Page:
There are only a few certainties in life: Death, taxes, and that it's very, very bad to spoil Game of Thrones for anyone. Earlier this year, though, actor Ian McShane casually dropped the spoiler (see what I'm doing?) about his character bringing the Hound back to life on BBC Breakfast. So while at Comic-Con this weekend, Vulture asked the American Gods actor about the slip, and it turns out that McShane doesn't care that he spoiled Game of Thrones . At all.
McShane, who played Ray on the show, has no regrets about spoiling the one show it is absolutely unacceptable to spoil, even to non-fans. I guess he has never been yelled at by an entire dinner party for spoiling the Red Wedding or the end of the GoT pilot (ahem, true story)? But still, not cool, man. “They take it very seriously, some people,” McShane told Vulture about the backlash he got for ruining the Hound plotline. “Dear God! I mean, I didn’t have to sign one of those contracts where you don’t talk about it. And on the other hand, if you tease it up, more people will watch it. So it wasn’t exactly bad publicity for HBO, you know?” He's referring to the event that occurred earlier this year, when McShane spoiled his episode and storyline during an appearance on BBC Breakfast, where even the hosts realized he was sharing something huge. Check out the clip below.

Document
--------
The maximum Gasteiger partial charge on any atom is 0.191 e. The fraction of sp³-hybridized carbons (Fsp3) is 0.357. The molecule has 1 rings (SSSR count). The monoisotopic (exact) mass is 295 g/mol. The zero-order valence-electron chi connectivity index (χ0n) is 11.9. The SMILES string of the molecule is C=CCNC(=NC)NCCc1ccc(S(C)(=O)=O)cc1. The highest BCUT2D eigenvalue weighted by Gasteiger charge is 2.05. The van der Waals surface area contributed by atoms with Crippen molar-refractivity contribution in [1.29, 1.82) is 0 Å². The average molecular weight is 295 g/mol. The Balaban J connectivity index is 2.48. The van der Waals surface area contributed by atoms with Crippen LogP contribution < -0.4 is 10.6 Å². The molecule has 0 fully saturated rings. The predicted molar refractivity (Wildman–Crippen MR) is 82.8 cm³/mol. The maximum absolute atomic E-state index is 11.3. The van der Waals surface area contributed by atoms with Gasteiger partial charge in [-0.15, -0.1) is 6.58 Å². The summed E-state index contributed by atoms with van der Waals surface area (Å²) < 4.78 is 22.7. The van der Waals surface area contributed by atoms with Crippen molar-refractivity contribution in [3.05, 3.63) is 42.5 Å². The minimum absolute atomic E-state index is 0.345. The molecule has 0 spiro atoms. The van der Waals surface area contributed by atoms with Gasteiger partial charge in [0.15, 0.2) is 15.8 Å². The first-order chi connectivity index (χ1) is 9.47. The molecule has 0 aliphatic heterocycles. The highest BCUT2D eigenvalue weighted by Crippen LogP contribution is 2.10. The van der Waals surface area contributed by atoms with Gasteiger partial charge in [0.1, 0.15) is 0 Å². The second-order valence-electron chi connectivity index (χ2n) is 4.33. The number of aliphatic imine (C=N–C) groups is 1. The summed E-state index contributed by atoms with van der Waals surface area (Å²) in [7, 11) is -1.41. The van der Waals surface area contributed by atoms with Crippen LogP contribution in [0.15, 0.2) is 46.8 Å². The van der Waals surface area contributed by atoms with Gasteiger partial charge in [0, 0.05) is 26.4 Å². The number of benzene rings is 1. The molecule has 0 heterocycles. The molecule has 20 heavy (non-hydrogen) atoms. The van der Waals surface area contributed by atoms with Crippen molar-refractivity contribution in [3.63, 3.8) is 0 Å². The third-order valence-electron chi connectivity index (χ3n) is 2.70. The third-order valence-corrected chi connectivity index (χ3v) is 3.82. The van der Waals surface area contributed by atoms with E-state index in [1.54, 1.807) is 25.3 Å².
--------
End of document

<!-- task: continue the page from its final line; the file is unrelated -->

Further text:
McShane has no regrets about spoiling that plotline, apparently, and seems happy to not be that closely involved with GoT. The aactor, who played a Septon and mentor to the rediscovered Hound in one episode, told Vulture that he was glad the role was one-and-done. “They said it’s a good, juicy, one-episode part that has a big monologue, and we’d love you to go and do it,” McShane said. “Also my grandkids are huge fans of the show, and my son is, so it was kinda like,yeah, absolutely, why not? I didn’t want to do the whole thing, the whole series."
I know that there's a certain expiration date on crying spoiler! but McShane spoiled his Game of Thrones episode before it even aired, and that's not OK. According to Vanity Fair, this season of the show was so concerned with secrecy that HBO didn't send out press screeners, so this reveal was huge. Sure, you could read the source material — George R. R. Martin's novel series — and get spoiled too in a way, but readers of the books know to zip their lips and not ruin it for TV fans. Game of Thrones has one of the most devoted fanbases for a TV show, and even for those who aren't fans, a lot people are currently playing catch up and so they, too, would appreciate a spoiler-free viewing experience of one of TV's finest dramas on the air right now.
So while McShane didn't think much of his spoiler, you should not spoil Game of Thrones. Trust me, it will not be fun for you.